So when I was 16, I had a short-lived stint at Shoney’s as a salad bar attendant. I’ve never worked that hard in my life on a consistent basis. I didn’t do well for several reasons.
My trainer was a woman who was ancient when Christ was born. I felt so sorry for her, working herself to death at this shitty job. Shouldn’t she have moved up and on by now? She was nice, more inclined toward talking than training.
Anyway, I think I might have been gauche/crass enough to ask her why she was doing this job. She told me she was saving up to buy her husband a brand-new Cadillac. In cash. The fact that it was for her husband gave me pause, but I went with it.
She was almost at her savings goal and she could quit the job in six months. She told me this with the excitement of a kid twitching to get out of his room on Christmas morning to see what Santa brought. Now, to me, that was a worthy but totally overwhelming goal (I had yet to get my first paycheck) and I went about my work, stunned and awed and humbled. That she only had six months to go was a feat of astronomical proportions.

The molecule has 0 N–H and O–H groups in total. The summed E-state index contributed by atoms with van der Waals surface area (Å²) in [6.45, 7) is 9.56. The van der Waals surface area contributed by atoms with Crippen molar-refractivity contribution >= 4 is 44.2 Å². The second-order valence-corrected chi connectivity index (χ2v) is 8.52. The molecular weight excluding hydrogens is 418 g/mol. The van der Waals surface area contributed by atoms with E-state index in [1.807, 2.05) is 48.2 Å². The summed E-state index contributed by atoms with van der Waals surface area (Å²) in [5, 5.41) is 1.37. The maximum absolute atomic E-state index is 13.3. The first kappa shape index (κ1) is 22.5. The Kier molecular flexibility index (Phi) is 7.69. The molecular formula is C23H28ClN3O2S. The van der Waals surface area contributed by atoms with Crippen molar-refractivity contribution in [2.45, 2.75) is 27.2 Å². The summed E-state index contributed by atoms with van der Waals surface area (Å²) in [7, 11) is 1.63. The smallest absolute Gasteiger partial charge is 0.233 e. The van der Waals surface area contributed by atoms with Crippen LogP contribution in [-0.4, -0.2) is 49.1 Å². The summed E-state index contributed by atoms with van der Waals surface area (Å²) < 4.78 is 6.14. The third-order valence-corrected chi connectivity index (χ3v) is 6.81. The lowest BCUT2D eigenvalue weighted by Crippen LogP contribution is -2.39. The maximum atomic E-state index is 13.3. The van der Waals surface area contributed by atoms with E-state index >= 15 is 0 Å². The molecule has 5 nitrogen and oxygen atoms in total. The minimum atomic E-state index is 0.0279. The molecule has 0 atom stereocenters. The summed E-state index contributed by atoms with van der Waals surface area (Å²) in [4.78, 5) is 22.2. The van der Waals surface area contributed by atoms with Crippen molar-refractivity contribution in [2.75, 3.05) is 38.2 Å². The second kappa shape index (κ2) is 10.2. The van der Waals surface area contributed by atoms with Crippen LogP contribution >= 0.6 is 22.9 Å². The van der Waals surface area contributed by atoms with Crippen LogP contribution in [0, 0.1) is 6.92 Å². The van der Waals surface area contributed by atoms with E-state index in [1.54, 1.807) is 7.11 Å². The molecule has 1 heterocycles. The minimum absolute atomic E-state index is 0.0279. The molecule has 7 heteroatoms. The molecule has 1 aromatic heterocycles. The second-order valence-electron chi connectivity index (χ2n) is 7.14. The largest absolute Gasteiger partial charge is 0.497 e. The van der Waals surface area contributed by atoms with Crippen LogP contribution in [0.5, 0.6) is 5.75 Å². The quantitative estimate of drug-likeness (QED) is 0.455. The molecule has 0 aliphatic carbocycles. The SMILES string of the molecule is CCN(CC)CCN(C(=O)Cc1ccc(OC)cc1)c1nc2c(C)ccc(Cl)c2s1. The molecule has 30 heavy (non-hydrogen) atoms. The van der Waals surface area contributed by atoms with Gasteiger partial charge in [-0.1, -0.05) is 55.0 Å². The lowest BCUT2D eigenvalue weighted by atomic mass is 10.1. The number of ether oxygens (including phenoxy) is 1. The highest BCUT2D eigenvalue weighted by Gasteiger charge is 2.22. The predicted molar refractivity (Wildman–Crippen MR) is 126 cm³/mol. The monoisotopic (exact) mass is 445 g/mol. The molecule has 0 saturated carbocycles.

I went home with that tale. My dad sneered. “Do you want to spend the rest of your life working at Shoney’s so you can save up to buy a car in cash?”
We lived in the ghetto. It wasn’t like we had a dime to our names. I went to bed chastened. Possibly in tears. Because there was something wrong with what he said, but I didn’t know what, and all I really wanted when I was that age was my dad’s approval.
I approved of her goal but I didn’t know why. I kept my opinion to myself.
Her name was Hazel.
 Huh. Seems my mentors are cantankerous old women.